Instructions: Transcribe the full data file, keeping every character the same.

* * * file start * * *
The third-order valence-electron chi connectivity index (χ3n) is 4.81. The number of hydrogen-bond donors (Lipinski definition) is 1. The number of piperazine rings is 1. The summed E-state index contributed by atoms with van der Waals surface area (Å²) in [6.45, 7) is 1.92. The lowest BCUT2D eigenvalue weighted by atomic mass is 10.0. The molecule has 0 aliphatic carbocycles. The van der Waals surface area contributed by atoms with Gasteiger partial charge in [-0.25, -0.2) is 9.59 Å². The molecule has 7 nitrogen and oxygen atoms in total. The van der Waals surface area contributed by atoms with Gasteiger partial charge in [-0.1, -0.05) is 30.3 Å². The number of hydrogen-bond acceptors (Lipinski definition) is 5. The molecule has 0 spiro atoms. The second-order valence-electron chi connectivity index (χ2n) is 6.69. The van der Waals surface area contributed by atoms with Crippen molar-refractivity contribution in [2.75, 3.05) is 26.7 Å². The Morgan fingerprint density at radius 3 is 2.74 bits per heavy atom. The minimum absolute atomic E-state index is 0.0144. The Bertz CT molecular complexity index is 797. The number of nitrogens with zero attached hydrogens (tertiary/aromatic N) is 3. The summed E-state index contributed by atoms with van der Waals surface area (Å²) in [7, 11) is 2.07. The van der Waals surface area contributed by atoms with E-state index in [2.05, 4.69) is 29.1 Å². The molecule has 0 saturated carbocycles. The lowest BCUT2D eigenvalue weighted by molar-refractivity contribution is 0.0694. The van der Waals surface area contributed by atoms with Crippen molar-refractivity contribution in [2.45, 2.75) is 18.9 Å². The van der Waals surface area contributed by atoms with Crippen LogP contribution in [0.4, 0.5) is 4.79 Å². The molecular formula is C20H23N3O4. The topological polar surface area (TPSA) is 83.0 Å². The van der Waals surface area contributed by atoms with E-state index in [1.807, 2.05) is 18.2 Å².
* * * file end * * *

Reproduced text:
The third-order valence-electron chi connectivity index (χ3n) is 4.81. The number of hydrogen-bond donors (Lipinski definition) is 1. The number of piperazine rings is 1. The summed E-state index contributed by atoms with van der Waals surface area (Å²) in [6.45, 7) is 1.92. The lowest BCUT2D eigenvalue weighted by atomic mass is 10.0. The molecule has 0 aliphatic carbocycles. The van der Waals surface area contributed by atoms with Gasteiger partial charge in [-0.25, -0.2) is 9.59 Å². The molecule has 7 nitrogen and oxygen atoms in total. The van der Waals surface area contributed by atoms with Gasteiger partial charge in [-0.1, -0.05) is 30.3 Å². The number of hydrogen-bond acceptors (Lipinski definition) is 5. The molecule has 0 spiro atoms. The second-order valence-electron chi connectivity index (χ2n) is 6.69. The van der Waals surface area contributed by atoms with Crippen molar-refractivity contribution in [2.75, 3.05) is 26.7 Å². The Morgan fingerprint density at radius 3 is 2.74 bits per heavy atom. The minimum absolute atomic E-state index is 0.0144. The Bertz CT molecular complexity index is 797. The number of nitrogens with zero attached hydrogens (tertiary/aromatic N) is 3. The summed E-state index contributed by atoms with van der Waals surface area (Å²) in [7, 11) is 2.07. The van der Waals surface area contributed by atoms with E-state index in [2.05, 4.69) is 29.1 Å². The molecule has 0 saturated carbocycles. The lowest BCUT2D eigenvalue weighted by molar-refractivity contribution is 0.0694. The van der Waals surface area contributed by atoms with Crippen molar-refractivity contribution in [2.45, 2.75) is 18.9 Å². The van der Waals surface area contributed by atoms with Crippen LogP contribution in [0.4, 0.5) is 4.79 Å². The molecular formula is C20H23N3O4. The topological polar surface area (TPSA) is 83.0 Å². The van der Waals surface area contributed by atoms with E-state index in [1.807, 2.05) is 18.2 Å².